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State v. Hogan

Decided: August 21, 1948.

THE STATE OF NEW JERSEY, RESPONDENT,
v.
LEWIS R. HOGAN, DEFENDANT-APPELLANT



On appeal from the Cumberland County Court of Quarter Sessions.

For the respondent, Joseph B. Perskie, Special Deputy Attorney-General.

For the defendant-appellant, Harry Green and Philip L. Lipman.

Before Case, Chief Justice, and Justice Burling.

Burling

The opinion of the court was delivered by

BURLING, J. Lewis R. Hogan was convicted of malfeasance under an indictment consisting of seven counts and sentenced to imprisonment at hard labor in the State Prison for a minimum term of one year and a maximum term of two years, and to pay a fine of $1,000. Each count consisted of three paragraphs, the first paragraph setting forth that the defendant was a duly elected commissioner of the City of Millville, a city governed by the Walsh Act (R.S. 40:71-1, et seq.); the second paragraph specifying that certain individuals (which individuals were different in each count) violated the gambling laws of the State of New Jersey in certain ways set forth in such paragraph; and the third paragraph specifying that the defendant, well knowing the premises and not regarding the duties of his office, but perverting the trust imposed in him and intending to obstruct the enforcement of law and justice, to enable the named individuals habitually to violate the gambling laws, did take, accept and receive bribes and pecuniary rewards from them and did grant them venal police protection and immunity from arrest. Notwithstanding the number of individuals concerned and the length of the indictment, at the close of the state's case, the Special Deputy Attorney-General took the position that each count was in the nature of a bill of particulars and that the state proceeded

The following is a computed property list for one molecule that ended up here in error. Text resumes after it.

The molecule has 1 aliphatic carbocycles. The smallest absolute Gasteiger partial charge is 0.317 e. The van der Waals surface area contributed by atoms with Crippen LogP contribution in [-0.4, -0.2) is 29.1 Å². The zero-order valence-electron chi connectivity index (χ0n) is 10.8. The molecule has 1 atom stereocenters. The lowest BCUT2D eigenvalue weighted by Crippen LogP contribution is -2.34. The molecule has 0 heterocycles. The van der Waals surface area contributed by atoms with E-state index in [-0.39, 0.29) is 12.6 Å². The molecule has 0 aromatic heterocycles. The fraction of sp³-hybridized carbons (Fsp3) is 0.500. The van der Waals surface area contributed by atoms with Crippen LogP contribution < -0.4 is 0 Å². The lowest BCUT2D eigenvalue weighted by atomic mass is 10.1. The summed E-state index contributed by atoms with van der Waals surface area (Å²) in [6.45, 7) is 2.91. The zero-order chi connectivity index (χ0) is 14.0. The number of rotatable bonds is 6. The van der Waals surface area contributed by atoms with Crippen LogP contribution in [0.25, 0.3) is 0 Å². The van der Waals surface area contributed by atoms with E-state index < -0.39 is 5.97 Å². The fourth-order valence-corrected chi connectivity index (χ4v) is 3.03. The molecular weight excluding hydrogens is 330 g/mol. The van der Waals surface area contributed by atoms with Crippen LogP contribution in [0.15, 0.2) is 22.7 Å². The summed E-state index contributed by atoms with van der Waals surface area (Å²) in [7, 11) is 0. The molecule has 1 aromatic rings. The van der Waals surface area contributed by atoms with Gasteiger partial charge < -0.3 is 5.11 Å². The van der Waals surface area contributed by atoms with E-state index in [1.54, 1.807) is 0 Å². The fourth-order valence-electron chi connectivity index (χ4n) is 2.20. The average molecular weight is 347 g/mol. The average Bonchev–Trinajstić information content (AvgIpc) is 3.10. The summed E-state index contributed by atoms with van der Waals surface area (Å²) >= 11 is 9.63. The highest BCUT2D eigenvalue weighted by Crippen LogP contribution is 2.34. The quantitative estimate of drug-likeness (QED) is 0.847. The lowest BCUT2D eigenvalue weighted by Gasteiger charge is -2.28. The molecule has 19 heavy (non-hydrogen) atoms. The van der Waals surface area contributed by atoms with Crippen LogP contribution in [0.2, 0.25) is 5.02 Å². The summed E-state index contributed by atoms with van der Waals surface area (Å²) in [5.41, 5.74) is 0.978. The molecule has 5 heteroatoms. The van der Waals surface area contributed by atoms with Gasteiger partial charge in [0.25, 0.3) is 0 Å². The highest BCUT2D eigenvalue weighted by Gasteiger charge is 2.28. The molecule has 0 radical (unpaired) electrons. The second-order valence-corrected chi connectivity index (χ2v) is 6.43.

wholly upon the theory of a single crime, namely, malfeasance in office. State v. Bolitho (Supreme Court, 1926), 103 N.J.L. 246; affirmed (Court of Errors and Appeals, 1927), 104 Id. 446. This theory was accepted by the defendant.

This appeal has been brought pursuant to R.S. 2:195A-1, et seq. (Pamph. L. 1946, ch. 187, effective February 1st, 1947, as amended) and in accordance with Supreme Court Rule 147 1/2. The entire record of the proceedings had on the trial has been certified and transmitted to this court.

At the trial testimony was adduced from which the following facts could be found: The City Commission of Millville was elected in May of 1945 at which time defendant became the Director of Public Safety. Thereafter gambling in many forms was conducted. This state of events culminated in the holdup of a dice game on March 15th, 1947, which holdup received extensive publicity in the local and nearby metropolitan press. As the result of this publicity and of activity on the part of local citizens, the City Commission passed a resolution calling on defendant to investigate and report upon the situation. On March 28th, 1947, defendant made a written report to the Commission, which report stated that the alleged conditions of gambling and robbing were "rumors and gossip."

Defendant was then given a leave of absence of three months and an investigation was commenced by a member of the Bar, who was engaged by the city as special counsel. Shortly thereafter, as a result of this investigation, slot machines were discovered and impounded and a Special Deputy Attorney-General was appointed to take charge of the case. As a result of the complete investigation, indictments were returned by the grand jury, among these being the one under which defendant was tried. Of the persons indicted, all pleaded guilty or non-vult, with the exception of defendant and two others who pleaded not guilty and were acquitted.

It developed at the trial that the individual who collected the bribes was one George Hinson, who had been a patrolman in the Millville police force and who had resigned during the course of the above investigation. The bribes were paid by the operators and varied from $10 to $275 per week. ...


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